I believe we have to open ourselves up to happiness, and that true happiness comes at random, small moments. I have come to realize this only recently. I can’t actually remember when it all started. It came seeping in, ever so slowly. My father began to look very withered and old. He occasionally began to say he thought he saw someone in our house out of the corner of his eye. His claims became increasingly more constant. He insisted there were people and things in our house that weren’t there, and would become furious when my mom and I told him there was nothing there. It was a downward spiral from that point. He had slipped away into the depths of his own mind. My mom works night shifts, so I was home alone at night with him. I slept with my cell phone next to my pillow in case of an emergency. I woke up frequently thinking I had heard him yell for help. It felt as if some malevolent being had taken up residence in my home. Then, one night he knocked on my door and asked me to sit downstairs with him. One of the most frightening things I have ever witnessed was watching him. He just sat there silently, his eyes following things from his own invisible reality. He told me he was very ill and he was scared. I called my mom at work, and we took him to the emergency room.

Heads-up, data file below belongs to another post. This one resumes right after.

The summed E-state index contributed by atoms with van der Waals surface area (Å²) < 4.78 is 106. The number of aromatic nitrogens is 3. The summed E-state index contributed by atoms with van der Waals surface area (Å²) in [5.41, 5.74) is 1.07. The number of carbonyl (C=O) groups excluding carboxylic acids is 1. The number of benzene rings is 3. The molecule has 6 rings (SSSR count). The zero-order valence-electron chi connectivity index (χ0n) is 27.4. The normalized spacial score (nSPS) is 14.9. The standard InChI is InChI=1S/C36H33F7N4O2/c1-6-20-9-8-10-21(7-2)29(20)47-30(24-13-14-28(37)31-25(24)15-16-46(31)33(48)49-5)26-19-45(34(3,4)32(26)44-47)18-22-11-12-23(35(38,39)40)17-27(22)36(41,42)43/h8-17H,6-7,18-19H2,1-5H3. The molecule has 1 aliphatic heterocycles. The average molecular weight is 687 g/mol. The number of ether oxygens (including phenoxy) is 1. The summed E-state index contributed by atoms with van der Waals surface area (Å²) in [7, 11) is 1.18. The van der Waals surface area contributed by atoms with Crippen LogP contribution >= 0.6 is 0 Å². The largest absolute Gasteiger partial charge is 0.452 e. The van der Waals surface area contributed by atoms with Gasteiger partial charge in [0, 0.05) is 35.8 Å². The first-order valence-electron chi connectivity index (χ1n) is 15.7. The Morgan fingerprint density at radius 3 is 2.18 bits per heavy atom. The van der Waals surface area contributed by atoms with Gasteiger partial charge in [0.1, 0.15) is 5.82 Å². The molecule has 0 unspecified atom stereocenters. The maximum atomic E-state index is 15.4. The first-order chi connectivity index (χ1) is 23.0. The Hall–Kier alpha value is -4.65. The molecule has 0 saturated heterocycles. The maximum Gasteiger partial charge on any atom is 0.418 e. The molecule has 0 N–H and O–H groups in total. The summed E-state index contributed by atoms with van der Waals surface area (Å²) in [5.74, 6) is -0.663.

The following month he was in and out of many hospitals. We learned his kidneys were failing along with various other medical issues that were discovered. He was taken off the medications that were causing the hallucinations and began dialysis for his kidneys. That month was a blur of hospitals, stress, arguments, and deep sadness. Usually my mom was able to put me in good spirits, but she was in the same boat that I was in. We barely exchanged words with each other.
Then one Saturday night, we went out to order some Chinese food. It was night just like any other. Things were quiet at first, but then we began to talk on our car ride. We talked and laughed about whatever came to our minds. It felt as if the past month hadn’t even occurred. We picked up the food but we didn’t turn around to go home. We stayed out until about two in the morning that night, driving all over visiting various places. We talked about anything and everything you could imagine. The happiness I felt that night was so intense it seemed almost tangible. I can’t remember another time when I had ever felt like that.
That was the night I came to the realization that if I had just opened myself up and let it in, happiness would have come. I failed to see that it was there all along, drifting behind me like a constant companion. At that moment I also saw that the true, intense happiness I felt that night is elusive. I never would have thought a night going to pick up Chinese food would turn out to be one of my favorite memories. I now savor all small moments I have with family and friends, because those moments are the ones that turn out to be the best.
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